Angelenos are two months away from casting their ballots in LA’s mayoral race. Candidates are hitting the airwaves with ads and interviews, making their cases for why they're best-suited to run the city for the next four years.
But where a candidate got their experience often seems to carry more weight with LA voters than their actual credentials, says Connecting California commentator Joe Matthews.
Opinion column by Joe Mathews:
Why does LA trust Sacramento and Washington more than it trusts itself?
Angelenos may complain about state and national government like other Californians, but we also routinely prefer Sacramento and D.C. as training grounds for our local politicians. Only after they’ve proven themselves in the state legislature or Congress do we elevate them to higher office.
The habit is holding this year. In the City of Los Angeles, polls show former Assembly Speaker Karen Bass, now a member of Congress, leading the mayor’s race in June. City Councilman Kevin De León, better known for his leadership of the state Senate, is poised to capture the second spot in the November run-off.
In LA County, former Assembly Speaker and current State Senator Bob Hertzberg and State Senator Henry Stern are seeking a seat on a board of supervisors that now includes Sheila Kuehl and Holly Mitchell (former assemblymembers and state senators), Janice Hahn (former member of Congress), and Hilda Solis (who served in the legislature, Congress, and President Obama’s cabinet).
Yes, transitions from state to local office happen in other California places. Assembly Speaker Willie Brown became San Francisco’s mayor, and former State Senate President Pro Tem Darrell Steinberg is chief executive of Sacramento.
But most of the time, California’s ambitious pols work their way up from the local to state level, as in Gavin Newsom’s rise from the San Francisco Board of Supervisors to mayor to statewide office. Indeed, the last four San Francisco mayors came to the job from other local offices.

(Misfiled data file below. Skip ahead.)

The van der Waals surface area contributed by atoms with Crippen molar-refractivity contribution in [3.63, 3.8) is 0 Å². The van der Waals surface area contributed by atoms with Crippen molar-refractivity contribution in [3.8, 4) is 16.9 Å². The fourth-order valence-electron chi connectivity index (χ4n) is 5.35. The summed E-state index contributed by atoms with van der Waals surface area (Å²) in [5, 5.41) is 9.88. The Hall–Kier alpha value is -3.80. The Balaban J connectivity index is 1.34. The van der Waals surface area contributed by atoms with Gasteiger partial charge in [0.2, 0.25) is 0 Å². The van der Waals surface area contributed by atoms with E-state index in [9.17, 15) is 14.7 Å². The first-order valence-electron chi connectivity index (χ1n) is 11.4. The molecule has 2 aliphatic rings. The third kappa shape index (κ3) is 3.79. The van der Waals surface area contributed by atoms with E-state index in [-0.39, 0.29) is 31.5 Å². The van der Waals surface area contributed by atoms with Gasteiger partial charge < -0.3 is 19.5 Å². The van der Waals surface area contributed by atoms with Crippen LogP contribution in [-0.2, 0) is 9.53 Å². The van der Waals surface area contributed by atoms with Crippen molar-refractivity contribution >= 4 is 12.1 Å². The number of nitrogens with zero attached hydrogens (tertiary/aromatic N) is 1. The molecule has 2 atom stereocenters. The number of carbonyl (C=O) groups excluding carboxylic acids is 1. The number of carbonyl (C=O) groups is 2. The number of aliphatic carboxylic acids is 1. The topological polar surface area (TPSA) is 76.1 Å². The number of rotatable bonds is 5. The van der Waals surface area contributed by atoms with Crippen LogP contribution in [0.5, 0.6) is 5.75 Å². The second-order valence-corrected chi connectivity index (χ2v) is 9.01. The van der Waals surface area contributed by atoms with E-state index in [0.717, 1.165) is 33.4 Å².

What makes LA different?
Our peculiar mix of ego and insecurity.
We see ourselves as a city of stars, drawn from across the universe, and view excellence as an import. So, we honor foreign film directors at the Oscars, and celebrate the Lakers picking up LeBron.
This dynamic can be maddening for locals. It’s why, in the film “La La Land,” Ryan Gosling’s character, an underappreciated jazz musician, complains of his fellow Angelenos, “They worship everything, and they value nothing.”
There’s an even darker side of this devotion to global stars: a profound insecurity about ourselves. Los Angeles locals don’t trust our ability to produce greatness in our local communities.
Unfortunately, self-pessimism makes sense, when you consider the poor quality of our schools and our lack of economic mobility. Given the high cost of living, moving to LA, and to California, has become a luxury, affordable mostly for those who have already made it elsewhere.
LA’s weak political scene doesn’t inspire confidence either. Yes, the departing mayor, Eric Garcetti, came up through the City Council (though he built his image on elite educational credentials acquired elsewhere, like his Rhodes scholarship), but he is seen as deeply ineffective.
This year, Bass is the favorite in part because of the status she gained elsewhere — as a consensus-building Assembly speaker in Sacramento, and as a member of Congress influential enough to make President Biden’s shortlist for vice president. De León’s case for leadership is similarly grounded not in his recent work on the City Council, but in historic labor, environmental and pro-immigrant legislation he got passed in Sacramento.
But does this Angeleno bias for electing state legislative leaders (Antonio Villaraigosa was also assembly speaker before becoming mayor) still make sense? Because, right now, LA’s biggest public need isn’t for legislative dealmakers but for excellent public administrators, who can re-engineer outdated departments and make faltering homelessness programs work better.
Unfortunately, the LA mayor’s race doesn’t seem to have such an administrator. The developer Rick Caruso, who has a high-profile and self-funded mayoral campaign, is pitching himself as a managerial expert who can clean things up. But the reality is that developers are mostly promoters and deal-makers rather than tough administrators. And so for all Caruso’s savvy, his skill set is closer to that of his ex-legislator opponents than his ubiquitous ads might lead you to believe.
Worse still, Caruso’s pitch to voters centers around his popular Southern California shopping-and-entertainment developments, like the Grove, next to the Original Farmers Market, and the Americana, in Glendale. That’s a mistake, since such local successes seem unlikely to impress Angelenos.
After all, what has he ever done in Sacramento and Washington?
Joe Mathews writes the Connecting California column.